Ownership ‘secrecy’ criticised at hearing on Ireland’s most expensive house
Seán Dunne and Gayle Killilea Dunne bought Walford on Shrewsbury Road for €58 million
Walford in Dublin 4: concerns raised about who has beneficial ownership of the property
Attempts to identify the owners of Ireland’s most expensive house have dominated a Bord Pleanála hearing on plans for its redevelopment.
Gayle Killilea Dunne, the wife of developer Seán Dunne, bought Walford at 24 Shrewsbury Road, Dublin, for €58 million in 2005 .
The Edwardian house on an almost two-acre site was last year sold for €14 million to Cypriot-registered Yesreb Holding Ltd whose owners have not been disclosed.
Mr Dunne’s link to the property only came to light last February when he told a meeting of creditors he had gifted his wife €58 million to buy Walford, a sum that, nine years on, remains the highest-ever paid for an Irish house.
Appellants against the plan to renovate and extend the house, and build four new houses in its grounds, have raised concerns about who has beneficial ownership of the property.
Yesreb is seeking to alter and extend the 546sq m house to 854sq m. To the rear of the house, a new development of four detached houses, each of 608sq m, is proposed around a shared private space. The houses are to be three storeys over a basement, with the top storeys set into a pitched roof. Widening of the driveway is also planned.
Dublin City Council last March granted permission for much of the development but included a condition reducing the number of new houses to three.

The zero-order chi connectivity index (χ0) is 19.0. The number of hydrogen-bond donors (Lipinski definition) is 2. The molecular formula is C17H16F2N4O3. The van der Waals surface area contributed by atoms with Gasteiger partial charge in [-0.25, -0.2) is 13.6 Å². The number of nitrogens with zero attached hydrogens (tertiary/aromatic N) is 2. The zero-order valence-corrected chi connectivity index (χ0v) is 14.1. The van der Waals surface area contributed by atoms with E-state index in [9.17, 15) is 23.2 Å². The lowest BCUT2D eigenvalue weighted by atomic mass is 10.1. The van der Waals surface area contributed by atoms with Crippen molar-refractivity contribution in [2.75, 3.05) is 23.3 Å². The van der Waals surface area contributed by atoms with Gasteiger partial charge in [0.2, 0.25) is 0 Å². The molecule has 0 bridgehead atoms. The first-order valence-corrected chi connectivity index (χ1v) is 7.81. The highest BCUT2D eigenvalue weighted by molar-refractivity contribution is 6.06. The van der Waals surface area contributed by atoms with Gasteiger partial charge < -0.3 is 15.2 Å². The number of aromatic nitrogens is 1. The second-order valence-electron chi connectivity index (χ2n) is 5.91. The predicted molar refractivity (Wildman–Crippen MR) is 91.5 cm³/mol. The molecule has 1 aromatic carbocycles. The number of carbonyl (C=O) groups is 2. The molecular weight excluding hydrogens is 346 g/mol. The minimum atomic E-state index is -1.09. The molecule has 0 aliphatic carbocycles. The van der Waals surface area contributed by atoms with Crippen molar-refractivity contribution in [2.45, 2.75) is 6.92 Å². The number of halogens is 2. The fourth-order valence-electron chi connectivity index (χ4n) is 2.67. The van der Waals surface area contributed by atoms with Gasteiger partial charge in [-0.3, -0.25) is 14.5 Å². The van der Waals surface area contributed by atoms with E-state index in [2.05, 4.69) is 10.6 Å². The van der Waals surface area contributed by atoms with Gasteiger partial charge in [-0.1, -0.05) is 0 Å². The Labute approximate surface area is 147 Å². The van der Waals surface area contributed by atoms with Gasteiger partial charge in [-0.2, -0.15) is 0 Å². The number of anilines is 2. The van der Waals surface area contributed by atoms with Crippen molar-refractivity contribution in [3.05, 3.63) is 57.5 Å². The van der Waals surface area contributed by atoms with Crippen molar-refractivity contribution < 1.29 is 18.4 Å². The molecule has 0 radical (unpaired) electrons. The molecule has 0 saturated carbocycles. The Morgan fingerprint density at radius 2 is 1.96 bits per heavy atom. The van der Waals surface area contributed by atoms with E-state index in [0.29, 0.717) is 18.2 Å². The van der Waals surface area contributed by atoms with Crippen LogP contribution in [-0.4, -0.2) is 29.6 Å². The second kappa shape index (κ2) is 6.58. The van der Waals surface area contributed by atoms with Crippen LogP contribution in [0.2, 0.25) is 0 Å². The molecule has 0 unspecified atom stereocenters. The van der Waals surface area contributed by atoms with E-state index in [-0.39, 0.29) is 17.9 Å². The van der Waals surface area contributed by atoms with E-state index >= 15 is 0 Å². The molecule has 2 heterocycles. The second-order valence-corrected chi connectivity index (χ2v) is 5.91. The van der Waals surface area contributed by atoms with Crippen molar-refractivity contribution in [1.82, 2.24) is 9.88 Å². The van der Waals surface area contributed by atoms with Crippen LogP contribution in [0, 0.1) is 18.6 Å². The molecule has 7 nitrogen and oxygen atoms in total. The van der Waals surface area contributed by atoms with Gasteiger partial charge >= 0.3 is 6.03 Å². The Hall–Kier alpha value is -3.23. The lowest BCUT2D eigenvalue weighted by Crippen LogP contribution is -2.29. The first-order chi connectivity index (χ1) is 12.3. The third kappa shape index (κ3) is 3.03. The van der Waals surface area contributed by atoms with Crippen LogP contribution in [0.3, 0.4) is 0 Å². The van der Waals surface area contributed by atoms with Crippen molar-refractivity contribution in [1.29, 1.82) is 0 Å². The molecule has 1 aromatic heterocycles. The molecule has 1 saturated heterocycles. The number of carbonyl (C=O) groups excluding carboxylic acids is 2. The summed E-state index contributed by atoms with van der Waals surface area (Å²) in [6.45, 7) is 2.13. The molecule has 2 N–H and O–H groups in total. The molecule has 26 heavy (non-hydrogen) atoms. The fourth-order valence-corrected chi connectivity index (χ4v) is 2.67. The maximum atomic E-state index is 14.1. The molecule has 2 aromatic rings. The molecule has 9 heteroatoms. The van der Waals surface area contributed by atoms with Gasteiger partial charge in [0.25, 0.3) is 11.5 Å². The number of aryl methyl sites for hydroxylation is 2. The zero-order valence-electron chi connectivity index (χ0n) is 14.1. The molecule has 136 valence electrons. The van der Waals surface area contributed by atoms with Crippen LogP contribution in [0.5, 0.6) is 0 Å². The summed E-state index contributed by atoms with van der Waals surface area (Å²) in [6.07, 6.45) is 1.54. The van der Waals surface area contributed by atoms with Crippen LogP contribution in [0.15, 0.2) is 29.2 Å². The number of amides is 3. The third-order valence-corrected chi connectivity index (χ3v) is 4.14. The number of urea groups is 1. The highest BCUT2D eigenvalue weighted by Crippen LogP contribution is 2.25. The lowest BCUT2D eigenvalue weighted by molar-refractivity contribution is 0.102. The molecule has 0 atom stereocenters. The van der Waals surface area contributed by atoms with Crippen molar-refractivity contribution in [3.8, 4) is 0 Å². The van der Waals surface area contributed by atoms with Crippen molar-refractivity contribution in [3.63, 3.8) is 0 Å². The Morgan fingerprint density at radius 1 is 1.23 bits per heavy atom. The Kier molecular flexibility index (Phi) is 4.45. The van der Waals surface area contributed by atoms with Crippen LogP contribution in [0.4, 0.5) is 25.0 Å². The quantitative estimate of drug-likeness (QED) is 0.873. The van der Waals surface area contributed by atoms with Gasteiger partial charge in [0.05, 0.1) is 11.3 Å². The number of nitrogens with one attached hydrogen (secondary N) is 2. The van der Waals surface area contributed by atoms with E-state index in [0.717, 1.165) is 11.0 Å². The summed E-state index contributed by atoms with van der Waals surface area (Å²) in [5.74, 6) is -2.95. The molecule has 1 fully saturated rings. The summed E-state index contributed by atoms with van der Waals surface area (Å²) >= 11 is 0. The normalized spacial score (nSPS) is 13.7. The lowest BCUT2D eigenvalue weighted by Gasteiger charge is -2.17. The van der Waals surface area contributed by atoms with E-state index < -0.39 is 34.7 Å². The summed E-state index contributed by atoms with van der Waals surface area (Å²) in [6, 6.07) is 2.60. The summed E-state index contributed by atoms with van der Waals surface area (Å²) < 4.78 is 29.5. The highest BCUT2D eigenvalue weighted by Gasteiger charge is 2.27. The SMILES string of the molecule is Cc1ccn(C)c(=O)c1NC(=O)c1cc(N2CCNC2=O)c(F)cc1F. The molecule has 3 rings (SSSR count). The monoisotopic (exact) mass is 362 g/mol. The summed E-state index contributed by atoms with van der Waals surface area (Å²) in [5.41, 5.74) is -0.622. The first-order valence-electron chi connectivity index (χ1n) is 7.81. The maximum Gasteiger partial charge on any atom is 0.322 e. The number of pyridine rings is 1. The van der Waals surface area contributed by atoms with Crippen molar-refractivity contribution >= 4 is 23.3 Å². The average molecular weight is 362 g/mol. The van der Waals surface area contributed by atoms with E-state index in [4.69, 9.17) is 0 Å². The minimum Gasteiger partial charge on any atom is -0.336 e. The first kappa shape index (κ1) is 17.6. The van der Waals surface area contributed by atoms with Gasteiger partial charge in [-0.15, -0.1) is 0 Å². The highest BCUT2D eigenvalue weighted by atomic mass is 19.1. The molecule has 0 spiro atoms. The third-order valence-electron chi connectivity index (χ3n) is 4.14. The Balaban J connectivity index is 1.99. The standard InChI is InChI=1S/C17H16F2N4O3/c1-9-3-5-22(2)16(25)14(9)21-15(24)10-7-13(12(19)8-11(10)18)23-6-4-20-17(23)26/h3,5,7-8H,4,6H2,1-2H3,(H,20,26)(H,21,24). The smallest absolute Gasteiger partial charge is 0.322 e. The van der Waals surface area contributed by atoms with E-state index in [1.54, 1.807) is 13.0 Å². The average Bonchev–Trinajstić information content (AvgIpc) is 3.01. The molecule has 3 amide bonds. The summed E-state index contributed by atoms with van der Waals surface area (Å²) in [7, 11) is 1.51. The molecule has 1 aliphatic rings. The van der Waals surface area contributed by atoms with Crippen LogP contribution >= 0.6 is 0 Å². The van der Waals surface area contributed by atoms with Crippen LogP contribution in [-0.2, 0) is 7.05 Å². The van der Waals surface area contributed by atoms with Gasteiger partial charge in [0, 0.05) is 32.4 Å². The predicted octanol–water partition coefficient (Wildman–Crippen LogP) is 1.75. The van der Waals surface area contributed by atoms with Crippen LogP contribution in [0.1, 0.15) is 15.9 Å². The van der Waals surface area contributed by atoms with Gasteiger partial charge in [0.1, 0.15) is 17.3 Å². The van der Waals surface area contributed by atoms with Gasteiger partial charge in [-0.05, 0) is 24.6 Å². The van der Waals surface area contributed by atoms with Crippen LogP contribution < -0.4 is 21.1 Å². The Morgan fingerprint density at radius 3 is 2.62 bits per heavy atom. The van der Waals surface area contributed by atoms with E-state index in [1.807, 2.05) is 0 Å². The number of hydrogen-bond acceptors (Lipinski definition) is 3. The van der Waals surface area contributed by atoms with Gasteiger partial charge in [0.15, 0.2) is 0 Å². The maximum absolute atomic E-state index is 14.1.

Yesreb is appealing that condition, while a number of Shrewsbury Road residents are appealing the development in its entirety.
Michael O’Donnell BL, representing Stephen Mackenzie, a neighbouring resident, asked Ray Ryan, a planning consultant for Yesreb, if he intended to produce a document stating “who in effect was the person in control of the applicant company” or who was “de facto in control, because that information is extraordinarily relevant”.
Mr Ryan said he had no additional documents he planned to produce.
Mr O’Donnell asked Des Twomey, architect of the scheme, who had given him his instructions. Mr Twomey said Yesreb had.
“There is a determined attempt here not to reveal anything,” Mr O’Donnell said. He said the issue of ownership was relevant because there was a history of “wanton neglect and wanton vandalism” of the house and its gardens in recent years. “This isn’t some kind of secret society here – who is behind this development?” The question was not answered.
Dr Diarmuid Ó Gráda, a planning consultant representing David McCann, 26 Shrewsbury Road, and Marion Dempsey, 10 Shrewsbury Road, asked the planning board satisfy itself that the applicant “can demonstrate adequate legal estate or interest in the subject site”.
Mr Ó Gráda said the development would have a very damaging impact on the heritage of Shrewsbury Road. “What now comprises a fine house, albeit currently neglected, set in a mature garden, would be converted into a cluttered and displaced housing estate,” he said.
Stephen Purcell, a planning consultant with Future Analytics on behalf of the Shrewsbury Road Residential and Environmental Protection Association, said the proposal represented an excessive and inappropriate density of development, set an undesirable precedent for the area and would be “wholly inappropriate”. The lack of information as to who the directors were was contrary to the principles of transparency of the Irish planning system, he said.
In response to queries from the council last February, prior to the grant of permission, planning agents for Yesreb said the company – being Cypriot and not registered here – does not have the same requirements as an Irish company would under companies law.
“Under Cypriot company law, a company can be named as a director in another company,” it stated. Yesreb’s directors are listed as Totaltrust Management and Totalserve Management Ltd.The hearing continues today.